Cypherpunk Steve Schear: ‘Bitcoin Is a Viable Alternative to National Money’

March 2, 2017 - Bitcoin
Cypherpunk Steve Schear: ‘Bitcoin Is a Viable Alternative to National Money’


It has been said many times: the decentralized cryptocurrency bitcoin was born from the libertarian ideals of the cypherpunk movement. Just recently chatted with cypherpunk Steve Schear, interim Chief Operating Officer at Stash Crypto, to discuss the history of this movement and the emerging technologies pushing it forward.

Cypherpunks are activists who advocate the use of cryptographic technology to promote freedom and uproot social and political change. The movement began in the late 1980s as many activists communicated through the cypherpunks’ electronic mailing list. Schear gives our readers a glimpse into the early days of the cypherpunks, the birth of Bitcoin, and how he sees the cypherpunk movement evolving today.


‘Privacy is Necessary for an Open Society in the Electronic Age’ — The Cypherpunk Manifesto, Eric Hughes, 1993 (BC): How did you first get involved with the cypherpunk movement?

Cypherpunk Steve Schear: 'Bitcoin is a Viable Alternative to National Money'
Mondo 2000 was the cypherpunk/cyberpunk focused magazine and precursor to Wired.

Steve Schear (SS): In the early 1990s a workmate showed me an issue of Mondo 2000, the precursor of Wired magazine, edited by Jude Milhon (who coined the term “cypherpunk”). It opened up my world to cyber- and cypherpunk. A few years passed, and through a variety of coincidences, I found the cypherpunks list. My first physical meeting was at Eric Hughes’ home in Berkeley where I met some of the key Bay Area cypherpunks, including Jude and Tim May.

BC: When did you first discover Bitcoin?

SS: While in aerospace and later at Cylink, I became familiar with data security and cryptography. It was then, in the mid-1990s, I started thinking about commercializing some declassified military tech for secure communications and cash-like digital money.

Around the same time I connected up with the cypherpunks, I was introduced to Jon Matonis. We stayed in regular touch discussing political and tech topics. I knew of Bitcoin from lurking on Perry Metzger’s cryptography list, but had not heard it progressed from Satoshi’s specification to working code. Jon said he was moving his focus to Bitcoin and suggested I do likewise. I wish I had immediately followed his advice, but I was busy with a new job. It wasn’t until more than a year later I got serious about Bitcoin.

BC: After thirty years how do you see the cypherpunk movement today?

SS: I think it’s matured and much of it has become mainstream wisdom. Our early rants about government false-flags and intel agency monitoring are no longer considered tin-foil-hat delusions. Wikileaks, the alt-media and Snowden’s cache of documents have seen to that.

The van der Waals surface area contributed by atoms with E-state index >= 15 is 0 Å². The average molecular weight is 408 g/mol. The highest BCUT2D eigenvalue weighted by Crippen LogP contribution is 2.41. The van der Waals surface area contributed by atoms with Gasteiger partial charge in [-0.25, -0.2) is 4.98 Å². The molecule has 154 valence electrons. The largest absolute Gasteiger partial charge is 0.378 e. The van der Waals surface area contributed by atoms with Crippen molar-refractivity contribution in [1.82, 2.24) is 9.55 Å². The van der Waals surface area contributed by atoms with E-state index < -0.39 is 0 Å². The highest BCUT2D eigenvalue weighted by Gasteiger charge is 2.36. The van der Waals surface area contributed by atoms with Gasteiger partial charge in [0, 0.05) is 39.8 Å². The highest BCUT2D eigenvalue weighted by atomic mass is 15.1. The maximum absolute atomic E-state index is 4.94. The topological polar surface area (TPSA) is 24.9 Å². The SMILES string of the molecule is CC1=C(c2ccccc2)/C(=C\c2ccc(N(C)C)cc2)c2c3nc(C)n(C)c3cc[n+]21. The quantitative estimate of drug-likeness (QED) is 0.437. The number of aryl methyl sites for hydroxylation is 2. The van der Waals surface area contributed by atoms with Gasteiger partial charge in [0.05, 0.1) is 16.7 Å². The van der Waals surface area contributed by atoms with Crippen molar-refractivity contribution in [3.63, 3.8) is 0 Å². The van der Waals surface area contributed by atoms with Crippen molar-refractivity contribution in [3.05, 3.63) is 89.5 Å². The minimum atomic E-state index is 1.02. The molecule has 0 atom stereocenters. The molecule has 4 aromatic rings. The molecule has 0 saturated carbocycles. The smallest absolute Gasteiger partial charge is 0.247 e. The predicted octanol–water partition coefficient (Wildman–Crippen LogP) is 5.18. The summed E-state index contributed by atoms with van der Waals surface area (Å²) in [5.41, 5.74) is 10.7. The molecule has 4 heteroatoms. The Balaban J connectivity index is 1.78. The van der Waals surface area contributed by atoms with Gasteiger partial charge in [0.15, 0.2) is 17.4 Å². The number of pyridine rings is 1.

BC: There seems to be more people just coding rather than being very vocal, like cypherpunks such as Eric Hughes and Timothy C. May. Why do you think cypherpunks today are less vocal?

SS: Many early cypherpunks focused on identifying and understanding the social nature of privacy problems. They’ve already spent enough energy pontificating and now focus on implementing.

BC: Do you think some of the original cypherpunks have gone into hiding due to threats from government?  

SS: Very few. If you look at the noteworthy cypherpunks, it’s clear many are still heavily involved in this tech.

BC: Do you think Bitcoin is the counter-economic digital currency that will help promote economic freedom in the future?

SS: Bitcoin is already a viable alternative to national money and regulated banking in countries with weak central banks, abusive monetary policies or poor economic conditions.

It is serving as the inspiration or lynchpin for all manner of off-chain systems, digital currencies, financial services and innovative market experiments. I would not rule out it becoming at least a part of currency baskets some nations use for trade in the next ten years.

Cypherpunk Steve Schear: 'Bitcoin is a Viable Alternative to National Money'

BC: What other types of technologies do you see advancing to improve people’s freedoms?

SS: Covert communications:

Building on the ideas of Richard Feynman and Eric Drexler, Neil Stephenson’s prescient Diamond Age presents a future in which almost any inert item can be manufactured in the home using “matter compilers,” a super-empowered form of 3D-printing and precursor to Star Trek replicators.

Between covert communications for networking, DIY biology, Sonny and matter, an agoric reversal of dependence could very well occur and with it a decline of nationalism and a resurgence of individualism.

BC: Do you think the original goals (privacy, freedom of speech, economic sovereignty) of the cypherpunk movement will be achieved?

SS: I am hopeful, at least for those that care enough to fight for it and change their behaviors. ‘Those who surrender freedom for security will not have, nor do they deserve, either one,’ as Ben Franklin said.

Images courtesy of, Mondo 2000, Cassandra28 DeviantArt